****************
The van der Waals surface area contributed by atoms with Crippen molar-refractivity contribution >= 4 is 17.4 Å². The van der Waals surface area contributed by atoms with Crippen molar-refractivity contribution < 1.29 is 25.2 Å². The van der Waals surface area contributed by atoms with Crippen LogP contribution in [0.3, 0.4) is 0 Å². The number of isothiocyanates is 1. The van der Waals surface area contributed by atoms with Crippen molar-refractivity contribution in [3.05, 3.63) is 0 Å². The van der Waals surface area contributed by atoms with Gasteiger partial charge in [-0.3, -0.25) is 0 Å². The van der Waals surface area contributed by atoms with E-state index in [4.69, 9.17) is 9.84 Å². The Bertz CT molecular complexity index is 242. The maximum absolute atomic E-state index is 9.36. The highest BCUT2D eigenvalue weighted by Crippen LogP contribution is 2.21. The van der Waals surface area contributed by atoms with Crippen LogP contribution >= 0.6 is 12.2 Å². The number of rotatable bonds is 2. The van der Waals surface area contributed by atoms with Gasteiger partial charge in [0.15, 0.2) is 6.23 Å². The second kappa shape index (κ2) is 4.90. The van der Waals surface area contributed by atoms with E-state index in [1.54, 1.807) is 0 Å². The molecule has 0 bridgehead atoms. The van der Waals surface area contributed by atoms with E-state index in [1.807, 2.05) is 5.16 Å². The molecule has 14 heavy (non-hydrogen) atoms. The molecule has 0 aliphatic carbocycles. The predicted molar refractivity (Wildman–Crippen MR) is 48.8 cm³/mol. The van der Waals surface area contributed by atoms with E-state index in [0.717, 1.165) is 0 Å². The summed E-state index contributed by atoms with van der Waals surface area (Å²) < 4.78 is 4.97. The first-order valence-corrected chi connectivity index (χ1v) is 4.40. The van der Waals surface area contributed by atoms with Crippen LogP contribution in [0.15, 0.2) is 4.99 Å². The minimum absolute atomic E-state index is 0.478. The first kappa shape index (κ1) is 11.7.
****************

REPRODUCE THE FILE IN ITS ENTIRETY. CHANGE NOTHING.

The van der Waals surface area contributed by atoms with Crippen molar-refractivity contribution >= 4 is 17.4 Å². The van der Waals surface area contributed by atoms with Crippen molar-refractivity contribution < 1.29 is 25.2 Å². The van der Waals surface area contributed by atoms with Crippen LogP contribution in [0.3, 0.4) is 0 Å². The number of isothiocyanates is 1. The van der Waals surface area contributed by atoms with Crippen molar-refractivity contribution in [3.05, 3.63) is 0 Å². The van der Waals surface area contributed by atoms with Gasteiger partial charge in [-0.3, -0.25) is 0 Å². The van der Waals surface area contributed by atoms with E-state index in [4.69, 9.17) is 9.84 Å². The Bertz CT molecular complexity index is 242. The maximum absolute atomic E-state index is 9.36. The highest BCUT2D eigenvalue weighted by Crippen LogP contribution is 2.21. The van der Waals surface area contributed by atoms with Crippen LogP contribution >= 0.6 is 12.2 Å². The number of rotatable bonds is 2. The van der Waals surface area contributed by atoms with Gasteiger partial charge in [0.15, 0.2) is 6.23 Å². The second kappa shape index (κ2) is 4.90. The van der Waals surface area contributed by atoms with E-state index in [1.54, 1.807) is 0 Å². The molecule has 0 bridgehead atoms. The van der Waals surface area contributed by atoms with E-state index in [1.807, 2.05) is 5.16 Å². The molecule has 14 heavy (non-hydrogen) atoms. The molecule has 0 aliphatic carbocycles. The predicted molar refractivity (Wildman–Crippen MR) is 48.8 cm³/mol. The van der Waals surface area contributed by atoms with E-state index in [0.717, 1.165) is 0 Å². The summed E-state index contributed by atoms with van der Waals surface area (Å²) < 4.78 is 4.97. The first-order valence-corrected chi connectivity index (χ1v) is 4.40. The van der Waals surface area contributed by atoms with Crippen LogP contribution in [0.15, 0.2) is 4.99 Å². The minimum absolute atomic E-state index is 0.478. The first kappa shape index (κ1) is 11.7.